"The Loneliness of Light" by Katie Vickers

It was raining the day they moved in. The neighbors secretly watched from their windows, thinking that hiding behind the flowery curtains of the living room was more tactful than standing out on the front lawn and shamelessly inspecting the new neighbors.

Lydia Holmes sprang from the station wagon and stood in the rain, letting it soak into her clothes and frizz out her short curly hair. "Come on, kids. Get out. Take a look around." Her thin lips parted, exposing her crooked front teeth, and she smiled at her three children.

"Mom, it's raining. Why don't you get your umbrella?" Helena, the oldest daughter, said as she emerged from the car and opened her own umbrella. She disgustedly inspected the tiny water droplets that sprinkled her faded yellow Sex Pistols shirt. "We should've just stayed in a motel tonight. Moved in tomorrow morning."

Lydia sighed and studied her daughter's face. "I really wish you'd get rid of that nose ring. You're such a pretty girl. And your hair . . . "

"I like my hair," Helena said, running her fingers through her bright red bob.

Lydia continued as thought Helena had never spoken. "Oscar, remember how pretty Helena's hair was when she was a child? Blonde, like mine, but thick and straight, like yours."

"German princess, we called her," Oscar said as he went to the back of the station wagon and unlocked the trunk. "We'll just haul in the essentials tonight. Come on, kids. Grab a box and a suitcase. We'll have to bring in a few things out of the U-Haul too." Oscar adjusted the horn-rimmed glasses that sat upon his small, beaklike nose, then pulled the hood of his raincoat down further over his face.

Olivia jumped out of the backseat and skipped to her father, her purple raincoat engulfing her jittery nine-year-old frame. "Daddy, can we let Melody out of her pet carrier yet?"

Oscar sighed and strained as he lifted a crate out of the trunk. "Just bring him in inside the carrier."

"It's a her!" Olivia said.

"Well, leave her in there for right now," Oscar said as he handed two suitcases to Helena. "Tell your brother to bring her carrier out of the car."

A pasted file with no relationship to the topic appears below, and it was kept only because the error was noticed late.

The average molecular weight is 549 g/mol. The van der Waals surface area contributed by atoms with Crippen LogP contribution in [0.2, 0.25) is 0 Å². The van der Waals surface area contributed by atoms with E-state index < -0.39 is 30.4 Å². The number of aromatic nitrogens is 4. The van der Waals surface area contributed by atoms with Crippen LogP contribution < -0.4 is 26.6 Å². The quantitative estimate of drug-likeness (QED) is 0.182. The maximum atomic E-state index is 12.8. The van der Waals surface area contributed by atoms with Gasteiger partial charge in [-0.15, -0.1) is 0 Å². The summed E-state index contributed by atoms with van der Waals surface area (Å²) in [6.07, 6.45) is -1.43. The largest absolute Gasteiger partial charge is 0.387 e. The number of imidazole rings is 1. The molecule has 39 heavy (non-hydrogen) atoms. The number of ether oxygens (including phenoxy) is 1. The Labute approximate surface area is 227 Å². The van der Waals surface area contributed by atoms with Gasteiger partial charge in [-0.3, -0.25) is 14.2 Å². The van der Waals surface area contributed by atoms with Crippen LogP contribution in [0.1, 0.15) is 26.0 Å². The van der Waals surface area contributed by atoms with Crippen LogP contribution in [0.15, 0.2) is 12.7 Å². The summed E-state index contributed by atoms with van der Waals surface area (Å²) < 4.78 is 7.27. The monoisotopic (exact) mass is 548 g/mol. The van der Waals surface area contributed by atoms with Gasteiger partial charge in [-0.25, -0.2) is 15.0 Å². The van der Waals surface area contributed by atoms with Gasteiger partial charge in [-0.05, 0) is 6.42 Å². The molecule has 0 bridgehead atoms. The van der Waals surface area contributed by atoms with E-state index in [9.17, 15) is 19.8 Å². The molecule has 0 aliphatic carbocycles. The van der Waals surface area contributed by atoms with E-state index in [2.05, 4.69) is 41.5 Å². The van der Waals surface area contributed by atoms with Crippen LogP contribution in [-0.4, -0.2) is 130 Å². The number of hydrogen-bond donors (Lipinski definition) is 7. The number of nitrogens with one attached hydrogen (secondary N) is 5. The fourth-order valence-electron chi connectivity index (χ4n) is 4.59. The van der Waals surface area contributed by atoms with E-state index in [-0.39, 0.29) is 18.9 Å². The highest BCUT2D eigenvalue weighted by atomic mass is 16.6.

Olivia bounded around to the open car door, her Raggedy Ann doll dangling from one hand. She opened her mouth to speak, but Lucas emerged from the car, an umbrella in one hand and the pet carrier in the other.

"I've got it, Olivia," he spoke in a deep husky voice. He struggled to open the umbrella with one hand, but he finally managed and held it over his head, shielding his pale lanky body from the rain.

The Holmes family filed up the front walkway to the door loaded down with boxes and suitcases. Lucas glanced at the house next door and thought he saw a woman at one of the windows, but as he locked eyes with her, she disappeared and the green curtain fell back into place.

Lydia sat down the brown suitcase she was holding on the shabby welcome mat that sat in front of the white door. She fumbled around in her purse for the key, the rest of the family waiting patiently behind her, their arms full of boxes and suitcases.

Melody let out a disgruntled meow as Lucas plunked her cage down on the porch. He ran his fingers over the faded, chipping gray exterior of his new home. His thumb caught on a loose piece of gray paint, and he peeled it off, leaving a long strip of beige wood peeking out. He examined the strip of dried paint for a moment before letting it slip between his open fingers and flutter to a resting place beside the pet carrier.

"Here they are," Lydia said smiling at Helena, then her husband as she held up the house key for everyone to see. She slid it into the brass lock and seconds later the front door swung open, and Lydia stepped inside, the rest of the family following her.